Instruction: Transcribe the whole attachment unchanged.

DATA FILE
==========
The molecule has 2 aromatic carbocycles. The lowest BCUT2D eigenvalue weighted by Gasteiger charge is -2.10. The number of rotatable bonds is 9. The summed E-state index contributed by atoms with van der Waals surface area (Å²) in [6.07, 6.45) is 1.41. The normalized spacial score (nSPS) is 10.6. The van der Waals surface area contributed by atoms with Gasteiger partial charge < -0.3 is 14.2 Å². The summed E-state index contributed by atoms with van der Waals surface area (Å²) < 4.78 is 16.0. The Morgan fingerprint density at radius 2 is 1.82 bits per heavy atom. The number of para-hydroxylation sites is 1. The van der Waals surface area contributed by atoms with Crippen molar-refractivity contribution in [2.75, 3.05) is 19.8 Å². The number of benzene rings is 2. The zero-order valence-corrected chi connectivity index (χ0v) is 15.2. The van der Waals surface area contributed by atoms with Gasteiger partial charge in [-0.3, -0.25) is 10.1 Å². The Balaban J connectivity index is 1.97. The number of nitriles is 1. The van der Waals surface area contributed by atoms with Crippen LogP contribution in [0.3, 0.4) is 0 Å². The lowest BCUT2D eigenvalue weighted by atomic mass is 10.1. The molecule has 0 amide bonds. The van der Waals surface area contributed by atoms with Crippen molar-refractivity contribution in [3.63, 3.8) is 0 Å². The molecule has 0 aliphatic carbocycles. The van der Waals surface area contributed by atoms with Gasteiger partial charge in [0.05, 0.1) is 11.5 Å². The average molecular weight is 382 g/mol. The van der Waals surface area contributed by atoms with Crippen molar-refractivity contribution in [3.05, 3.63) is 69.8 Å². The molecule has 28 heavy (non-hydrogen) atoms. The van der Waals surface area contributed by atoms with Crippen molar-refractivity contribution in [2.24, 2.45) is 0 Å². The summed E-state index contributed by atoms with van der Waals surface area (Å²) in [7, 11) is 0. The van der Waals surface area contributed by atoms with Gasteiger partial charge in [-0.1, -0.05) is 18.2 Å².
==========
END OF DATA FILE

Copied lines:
The molecule has 2 aromatic carbocycles. The lowest BCUT2D eigenvalue weighted by Gasteiger charge is -2.10. The number of rotatable bonds is 9. The summed E-state index contributed by atoms with van der Waals surface area (Å²) in [6.07, 6.45) is 1.41. The normalized spacial score (nSPS) is 10.6. The van der Waals surface area contributed by atoms with Gasteiger partial charge < -0.3 is 14.2 Å². The summed E-state index contributed by atoms with van der Waals surface area (Å²) < 4.78 is 16.0. The Morgan fingerprint density at radius 2 is 1.82 bits per heavy atom. The number of para-hydroxylation sites is 1. The van der Waals surface area contributed by atoms with Crippen molar-refractivity contribution in [2.75, 3.05) is 19.8 Å². The number of benzene rings is 2. The zero-order valence-corrected chi connectivity index (χ0v) is 15.2. The van der Waals surface area contributed by atoms with Gasteiger partial charge in [-0.3, -0.25) is 10.1 Å². The Balaban J connectivity index is 1.97. The number of nitriles is 1. The van der Waals surface area contributed by atoms with Crippen LogP contribution in [0.3, 0.4) is 0 Å². The lowest BCUT2D eigenvalue weighted by atomic mass is 10.1. The molecule has 0 amide bonds. The van der Waals surface area contributed by atoms with Crippen molar-refractivity contribution in [3.63, 3.8) is 0 Å². The molecule has 0 aliphatic carbocycles. The van der Waals surface area contributed by atoms with Gasteiger partial charge in [0.05, 0.1) is 11.5 Å². The average molecular weight is 382 g/mol. The van der Waals surface area contributed by atoms with Crippen molar-refractivity contribution in [3.05, 3.63) is 69.8 Å². The molecule has 28 heavy (non-hydrogen) atoms. The van der Waals surface area contributed by atoms with Crippen molar-refractivity contribution in [2.24, 2.45) is 0 Å². The summed E-state index contributed by atoms with van der Waals surface area (Å²) in [7, 11) is 0. The van der Waals surface area contributed by atoms with Gasteiger partial charge in [-0.1, -0.05) is 18.2 Å².